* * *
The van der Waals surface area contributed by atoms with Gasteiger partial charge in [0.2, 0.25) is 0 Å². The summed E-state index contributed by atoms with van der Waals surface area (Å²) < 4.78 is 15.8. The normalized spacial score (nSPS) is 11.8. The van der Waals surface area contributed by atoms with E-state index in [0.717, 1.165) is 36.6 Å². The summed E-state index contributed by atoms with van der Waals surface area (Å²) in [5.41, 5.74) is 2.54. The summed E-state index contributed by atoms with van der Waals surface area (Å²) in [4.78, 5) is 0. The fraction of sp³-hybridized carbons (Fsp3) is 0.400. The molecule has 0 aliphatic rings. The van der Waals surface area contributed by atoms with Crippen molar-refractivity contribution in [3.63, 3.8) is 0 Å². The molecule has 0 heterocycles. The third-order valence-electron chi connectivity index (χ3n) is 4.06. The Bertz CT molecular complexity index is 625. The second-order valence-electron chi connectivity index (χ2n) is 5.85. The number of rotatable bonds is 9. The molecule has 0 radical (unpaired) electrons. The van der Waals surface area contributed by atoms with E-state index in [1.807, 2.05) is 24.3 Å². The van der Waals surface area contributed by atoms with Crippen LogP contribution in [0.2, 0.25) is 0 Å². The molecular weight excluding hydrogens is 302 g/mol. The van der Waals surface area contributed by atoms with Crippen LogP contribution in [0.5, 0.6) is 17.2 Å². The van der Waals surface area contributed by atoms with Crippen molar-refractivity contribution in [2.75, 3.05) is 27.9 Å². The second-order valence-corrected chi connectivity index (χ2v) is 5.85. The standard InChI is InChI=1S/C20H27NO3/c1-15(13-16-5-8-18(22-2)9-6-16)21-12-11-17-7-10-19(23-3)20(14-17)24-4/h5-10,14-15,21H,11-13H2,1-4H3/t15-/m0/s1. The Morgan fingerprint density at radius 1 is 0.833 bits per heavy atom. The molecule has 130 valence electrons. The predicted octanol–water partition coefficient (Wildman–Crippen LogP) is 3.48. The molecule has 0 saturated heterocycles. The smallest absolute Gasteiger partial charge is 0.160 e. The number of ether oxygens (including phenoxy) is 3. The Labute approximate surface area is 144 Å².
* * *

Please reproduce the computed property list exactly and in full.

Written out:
The van der Waals surface area contributed by atoms with Gasteiger partial charge in [0.2, 0.25) is 0 Å². The summed E-state index contributed by atoms with van der Waals surface area (Å²) < 4.78 is 15.8. The normalized spacial score (nSPS) is 11.8. The van der Waals surface area contributed by atoms with E-state index in [0.717, 1.165) is 36.6 Å². The summed E-state index contributed by atoms with van der Waals surface area (Å²) in [5.41, 5.74) is 2.54. The summed E-state index contributed by atoms with van der Waals surface area (Å²) in [4.78, 5) is 0. The fraction of sp³-hybridized carbons (Fsp3) is 0.400. The molecule has 0 aliphatic rings. The van der Waals surface area contributed by atoms with Crippen molar-refractivity contribution in [3.63, 3.8) is 0 Å². The molecule has 0 heterocycles. The third-order valence-electron chi connectivity index (χ3n) is 4.06. The Bertz CT molecular complexity index is 625. The second-order valence-electron chi connectivity index (χ2n) is 5.85. The number of rotatable bonds is 9. The molecule has 0 radical (unpaired) electrons. The van der Waals surface area contributed by atoms with E-state index in [1.807, 2.05) is 24.3 Å². The van der Waals surface area contributed by atoms with Crippen LogP contribution in [0.2, 0.25) is 0 Å². The molecular weight excluding hydrogens is 302 g/mol. The van der Waals surface area contributed by atoms with Crippen LogP contribution in [0.5, 0.6) is 17.2 Å². The van der Waals surface area contributed by atoms with Crippen molar-refractivity contribution in [2.75, 3.05) is 27.9 Å². The second-order valence-corrected chi connectivity index (χ2v) is 5.85. The standard InChI is InChI=1S/C20H27NO3/c1-15(13-16-5-8-18(22-2)9-6-16)21-12-11-17-7-10-19(23-3)20(14-17)24-4/h5-10,14-15,21H,11-13H2,1-4H3/t15-/m0/s1. The Morgan fingerprint density at radius 1 is 0.833 bits per heavy atom. The molecule has 130 valence electrons. The predicted octanol–water partition coefficient (Wildman–Crippen LogP) is 3.48. The molecule has 0 saturated heterocycles. The smallest absolute Gasteiger partial charge is 0.160 e. The number of ether oxygens (including phenoxy) is 3. The Labute approximate surface area is 144 Å².